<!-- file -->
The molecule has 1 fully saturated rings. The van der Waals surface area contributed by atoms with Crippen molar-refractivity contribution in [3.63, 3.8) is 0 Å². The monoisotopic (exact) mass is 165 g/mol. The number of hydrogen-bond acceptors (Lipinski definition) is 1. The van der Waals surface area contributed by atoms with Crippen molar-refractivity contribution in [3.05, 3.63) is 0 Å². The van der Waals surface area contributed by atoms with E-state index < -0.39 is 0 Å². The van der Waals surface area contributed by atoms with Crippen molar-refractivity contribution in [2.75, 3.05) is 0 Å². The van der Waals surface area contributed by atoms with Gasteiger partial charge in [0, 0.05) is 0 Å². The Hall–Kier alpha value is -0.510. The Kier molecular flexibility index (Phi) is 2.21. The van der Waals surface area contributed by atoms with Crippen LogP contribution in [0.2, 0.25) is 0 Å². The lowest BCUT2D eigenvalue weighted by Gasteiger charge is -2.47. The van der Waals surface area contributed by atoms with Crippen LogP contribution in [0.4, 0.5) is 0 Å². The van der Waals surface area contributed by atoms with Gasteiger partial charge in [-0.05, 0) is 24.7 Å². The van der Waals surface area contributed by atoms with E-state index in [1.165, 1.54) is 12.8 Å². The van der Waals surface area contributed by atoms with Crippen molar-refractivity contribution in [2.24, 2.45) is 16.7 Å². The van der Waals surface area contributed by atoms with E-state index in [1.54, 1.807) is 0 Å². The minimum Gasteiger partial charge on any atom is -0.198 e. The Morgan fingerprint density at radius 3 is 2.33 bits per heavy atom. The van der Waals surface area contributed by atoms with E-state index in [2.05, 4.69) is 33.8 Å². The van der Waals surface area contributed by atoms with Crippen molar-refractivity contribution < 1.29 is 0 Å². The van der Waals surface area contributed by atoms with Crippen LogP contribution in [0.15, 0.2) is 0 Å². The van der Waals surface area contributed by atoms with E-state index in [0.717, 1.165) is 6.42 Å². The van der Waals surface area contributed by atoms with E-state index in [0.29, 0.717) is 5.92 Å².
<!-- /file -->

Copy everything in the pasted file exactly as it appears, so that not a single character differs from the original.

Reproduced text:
The molecule has 1 fully saturated rings. The van der Waals surface area contributed by atoms with Crippen molar-refractivity contribution in [3.63, 3.8) is 0 Å². The monoisotopic (exact) mass is 165 g/mol. The number of hydrogen-bond acceptors (Lipinski definition) is 1. The van der Waals surface area contributed by atoms with Crippen molar-refractivity contribution in [3.05, 3.63) is 0 Å². The van der Waals surface area contributed by atoms with E-state index < -0.39 is 0 Å². The van der Waals surface area contributed by atoms with Crippen molar-refractivity contribution in [2.75, 3.05) is 0 Å². The van der Waals surface area contributed by atoms with Gasteiger partial charge in [0, 0.05) is 0 Å². The Hall–Kier alpha value is -0.510. The Kier molecular flexibility index (Phi) is 2.21. The van der Waals surface area contributed by atoms with Crippen LogP contribution in [0.2, 0.25) is 0 Å². The lowest BCUT2D eigenvalue weighted by Gasteiger charge is -2.47. The van der Waals surface area contributed by atoms with Crippen LogP contribution in [0.4, 0.5) is 0 Å². The van der Waals surface area contributed by atoms with Gasteiger partial charge in [-0.05, 0) is 24.7 Å². The van der Waals surface area contributed by atoms with E-state index in [1.165, 1.54) is 12.8 Å². The van der Waals surface area contributed by atoms with Crippen molar-refractivity contribution in [2.24, 2.45) is 16.7 Å². The van der Waals surface area contributed by atoms with E-state index in [1.54, 1.807) is 0 Å². The minimum Gasteiger partial charge on any atom is -0.198 e. The Morgan fingerprint density at radius 3 is 2.33 bits per heavy atom. The van der Waals surface area contributed by atoms with E-state index in [2.05, 4.69) is 33.8 Å². The van der Waals surface area contributed by atoms with Crippen molar-refractivity contribution < 1.29 is 0 Å². The van der Waals surface area contributed by atoms with Crippen LogP contribution in [0.15, 0.2) is 0 Å². The van der Waals surface area contributed by atoms with E-state index in [0.717, 1.165) is 6.42 Å². The van der Waals surface area contributed by atoms with E-state index in [0.29, 0.717) is 5.92 Å².